The American Ring series has always misunderstood or mistrusted the power of Hideo Nakata's Ringu, which is terrifying for its feral irrationality. By disappointing contrast, Gore Verbinski's The Ring set about polishing and “explaining” the cursed videotape that inflicts a vengeful wraith on its viewers. The script seemed to be at literal-minded odds with the eerie tension of the tape's imagery, which abounded in pagan-like symbols that suggested both a pretentious student film and snuff, reveling in an illusion of unprocessed rawness that helped pave the way for horror cinema's found-footage wave.
Rings, the third film in the American series, arrives 12 years after The Ring Two, and it's unsure as to whether it's a sequel to the other entries or a contemporary reboot. That indecision begets a screenplay that's almost entirely composed of numbing exposition pertaining to Samara (Bonnie Morgan), the pale, black-haired entity that scares to death those who watch the mysterious videotape that contains hints as to the nature of her demise. Samara's mythology here doesn't quite align with those offered by The Ring and The Ring Two, though it's close enough to inspire audiences to wonder why yet another film has to be devoted to establishing an origin story that was never that interesting or important to begin with.
Rings is unsure as to whether it's a sequel to the other entries in the series or a contemporary reboot.
Director F. Javier Gutiérrez adequately but unremarkably apes the aesthetic of the series, which is visually defined by a palette of deep blues and greens, and by actors who're instructed to move through the screen as if they're underwater. The first act has a promising hook: Gabriel (Johnny Galecki) is a hotshot professor who initiates an underground lab/cult so as to study what Samara's tape reveals about the undead, which is actually a pretense to save his own ass by offering his students up as victims to the demon in his place. This is a chilling premise on which to hang a horror film, and Galecki amusingly hams it up as an educator drunk on his own ego.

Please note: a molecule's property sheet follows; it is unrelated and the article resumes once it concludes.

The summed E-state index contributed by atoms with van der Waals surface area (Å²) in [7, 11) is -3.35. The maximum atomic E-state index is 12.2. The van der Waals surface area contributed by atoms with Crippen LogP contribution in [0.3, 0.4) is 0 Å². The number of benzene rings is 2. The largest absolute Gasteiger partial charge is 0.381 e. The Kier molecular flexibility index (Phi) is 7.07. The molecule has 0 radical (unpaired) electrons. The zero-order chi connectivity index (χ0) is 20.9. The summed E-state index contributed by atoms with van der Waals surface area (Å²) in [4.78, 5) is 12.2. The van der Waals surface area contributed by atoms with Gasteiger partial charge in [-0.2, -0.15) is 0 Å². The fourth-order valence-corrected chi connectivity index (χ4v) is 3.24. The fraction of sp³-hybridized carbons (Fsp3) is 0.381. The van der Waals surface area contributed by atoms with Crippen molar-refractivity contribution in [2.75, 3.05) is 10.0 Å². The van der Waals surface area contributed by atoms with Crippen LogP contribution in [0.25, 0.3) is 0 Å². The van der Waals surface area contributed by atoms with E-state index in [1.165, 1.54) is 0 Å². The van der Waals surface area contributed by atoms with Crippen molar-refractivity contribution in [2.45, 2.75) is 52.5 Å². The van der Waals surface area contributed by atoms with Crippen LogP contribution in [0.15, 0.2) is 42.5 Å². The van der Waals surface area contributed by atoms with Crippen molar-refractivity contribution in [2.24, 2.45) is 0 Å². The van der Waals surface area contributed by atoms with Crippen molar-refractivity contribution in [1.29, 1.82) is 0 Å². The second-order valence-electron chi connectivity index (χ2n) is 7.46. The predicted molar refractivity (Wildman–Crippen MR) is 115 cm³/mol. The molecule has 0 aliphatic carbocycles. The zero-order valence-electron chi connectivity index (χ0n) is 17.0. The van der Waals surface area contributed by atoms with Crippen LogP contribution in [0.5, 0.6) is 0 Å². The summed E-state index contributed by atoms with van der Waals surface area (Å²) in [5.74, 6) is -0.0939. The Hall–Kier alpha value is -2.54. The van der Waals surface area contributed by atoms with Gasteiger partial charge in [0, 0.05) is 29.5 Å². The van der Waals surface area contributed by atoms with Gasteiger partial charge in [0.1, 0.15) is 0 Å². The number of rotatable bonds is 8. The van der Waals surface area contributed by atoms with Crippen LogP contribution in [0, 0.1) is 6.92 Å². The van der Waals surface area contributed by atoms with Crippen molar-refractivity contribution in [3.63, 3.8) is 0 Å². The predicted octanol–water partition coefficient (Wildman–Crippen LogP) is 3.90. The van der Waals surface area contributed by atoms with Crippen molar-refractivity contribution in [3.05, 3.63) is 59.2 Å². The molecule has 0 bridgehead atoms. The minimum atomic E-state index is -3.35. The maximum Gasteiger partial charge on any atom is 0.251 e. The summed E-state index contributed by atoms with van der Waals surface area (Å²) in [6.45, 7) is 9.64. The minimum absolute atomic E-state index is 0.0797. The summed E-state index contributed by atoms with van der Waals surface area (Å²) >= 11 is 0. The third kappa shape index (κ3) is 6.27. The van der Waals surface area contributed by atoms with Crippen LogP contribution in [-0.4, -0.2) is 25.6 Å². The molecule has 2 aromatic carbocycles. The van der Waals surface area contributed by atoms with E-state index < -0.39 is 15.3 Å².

But American horror films are often neurotically insistent on providing blandly pretty young characters with which their typically young-adult audience can “identify,” and so Gabriel is sidelined for Julia (Matilda Lutz) and Holt (Alex Roe), two twentysomethings who unearth Samara's origins, falling multiple times for the bait-and-switch where a villain masks him- or herself as a victim. Instead of the horse ranch of the prior films, the origin of all evil is revealed to be underneath a cemetery, then a church, then the wall in someone's house. Samara's corpse has been moved around so many times that one expects the filmmakers to make an intentional joke out of their convoluted and tedious narrative, yet they never do.
Often, Rings doesn't even seem to be trying to scare us, apart from a few feebly obligatory fake-outs. Until the predictable conclusion, Samara hardly matters to a narrative that has virtually no present tense. With their endless investigating, Julia and Holt come to suggest students studying for the final in a seminar on American Horror Filmmaking in the Wake of Ringu, a Survey of Pre- and Post-Found-Footage Movements. In other words, we're reduced to watching characters do homework, and they're slow on the uptake.